You can't blame them. Blood is a highly nutritious food. After all, it sustains thousands of vampires of both the black-cloaked and sparkling varieties.
But there's a dilemma with blood as a resource — it's the perennial problem of supply and demand. If novels and movies are to be believed — and we know that they are impeccable sources of information — one flamboyantly coiffured member of the Undead requires multiple similar-sized food sources to keep it going. That would be sustainable if the population of hosts far exceeded the population of haemovores. But vampirism is contagious. If one vampire feeds on only two victims, which then become blood-suckers as a consequence, and they each feed on two ... Well, you can do the maths. It wouldn't be long before the wealthier Undead were paying for a private army of Van Helsings to keep the situation under control. Really, if you're going to spend your entire life drinking blood — the complete meal in a capillary — then it's a good idea to be smaller than your host or consume modest portions.
Ticks are small. Especially larval ticks. They don't each much at a sitting, either, even though a meal may last several days. And they make the most of their repast, retaining only the nutrient-rich component and regurgitating the bits they don't like. It's the tick equivalent of pushing the sprouts to the side of the plate.
Such a concentrated dinner keeps a tick going for a long while. Most feed only three times: once as a newly hatched larva, a second time as a nymph and a final time as an adult. A blood meal is a tick's rite of passage.
After gorging herself, an adult female tick finds a quiet spot for a nap and starts to digest her last meal. During the following days, she lays between 1,000 and 12,000 eggs. (Some species may produce even more.) Because she will not tend the clutch, she coats the eggs in a waxy material that prevents desiccation. The eggs don't pop out pre-coated — mum picks up each one as she lays it and transfers it to the clasper-like Géne's organs on her back, which secrete the protective wax. Fair enough then, that she loads up on the calories in preparation. That's a big job on an empty stomach.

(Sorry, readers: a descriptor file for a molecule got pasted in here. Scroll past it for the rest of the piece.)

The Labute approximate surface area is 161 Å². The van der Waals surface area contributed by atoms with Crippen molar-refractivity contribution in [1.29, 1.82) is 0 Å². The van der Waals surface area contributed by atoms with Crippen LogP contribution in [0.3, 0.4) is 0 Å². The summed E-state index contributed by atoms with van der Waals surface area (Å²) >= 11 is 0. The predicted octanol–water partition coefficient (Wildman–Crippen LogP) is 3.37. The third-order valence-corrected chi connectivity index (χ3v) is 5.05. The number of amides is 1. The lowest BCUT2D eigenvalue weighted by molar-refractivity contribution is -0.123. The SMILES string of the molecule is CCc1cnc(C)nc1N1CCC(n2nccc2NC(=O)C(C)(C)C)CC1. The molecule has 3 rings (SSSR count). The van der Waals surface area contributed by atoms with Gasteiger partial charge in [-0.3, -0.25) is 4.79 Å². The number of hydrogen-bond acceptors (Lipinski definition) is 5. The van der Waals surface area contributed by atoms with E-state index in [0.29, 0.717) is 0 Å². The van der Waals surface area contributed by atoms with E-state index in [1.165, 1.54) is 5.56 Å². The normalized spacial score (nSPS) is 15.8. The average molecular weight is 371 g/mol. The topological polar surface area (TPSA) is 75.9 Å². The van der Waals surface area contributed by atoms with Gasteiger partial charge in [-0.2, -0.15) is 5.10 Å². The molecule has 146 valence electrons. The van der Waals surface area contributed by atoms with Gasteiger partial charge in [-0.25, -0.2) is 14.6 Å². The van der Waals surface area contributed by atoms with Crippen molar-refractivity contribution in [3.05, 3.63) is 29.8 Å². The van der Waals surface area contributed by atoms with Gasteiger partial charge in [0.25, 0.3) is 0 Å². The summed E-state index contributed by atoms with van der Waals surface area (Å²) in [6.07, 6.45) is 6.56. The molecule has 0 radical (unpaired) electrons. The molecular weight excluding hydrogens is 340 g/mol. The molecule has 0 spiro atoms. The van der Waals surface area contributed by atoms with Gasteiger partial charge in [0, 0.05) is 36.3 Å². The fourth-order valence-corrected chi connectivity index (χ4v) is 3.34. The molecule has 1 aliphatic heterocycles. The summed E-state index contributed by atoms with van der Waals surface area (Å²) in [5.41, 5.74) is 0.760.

On hatching, the larvae cluster together, waiting for some hapless vertebrate to blunder into their nest. And as that hapless vertebrate, I can verify they are so small that they can attach to the host without drawing attention to themselves.
Even at this young stage, they exhibit bad table manners. When … er … returning unwanted and waste material during feeding, they also inject a mixture of substances that temporarily stymie the host's immune reaction. Tick bites are painless at first and only start to become swollen, red and damnably itchy a day or two after feeding commences. Often ticks can complete their meal over the course of a few days and drop off before the host notices. And with close to two dozen bites from one brood — count 'em — I speak from experience.
On completing this first meal — the breakfast of their lives — the six-legged larvae turn into eight-legged nymphs. From now on they no longer hang around together but enter a Byronesque phase where they favour shady places, waiting for inspiration. Or, indeed, expiration because they can detect CO2 exhaled from potential hosts. (Another reason to minimise greenhouse gas emissions. Won't someone think of the ticks?)
Despite becoming a buffet for a generation of blood-feeding arachnids, I've developed both a grudge and a grudging admiration for them. I have also developed a mild sensitivity to their bites, so I'm glad that young tick season is almost over. In a few months it will be adult tick season. And then the leeches take over.
If only nailing garlic to the door worked with all blood-suckers.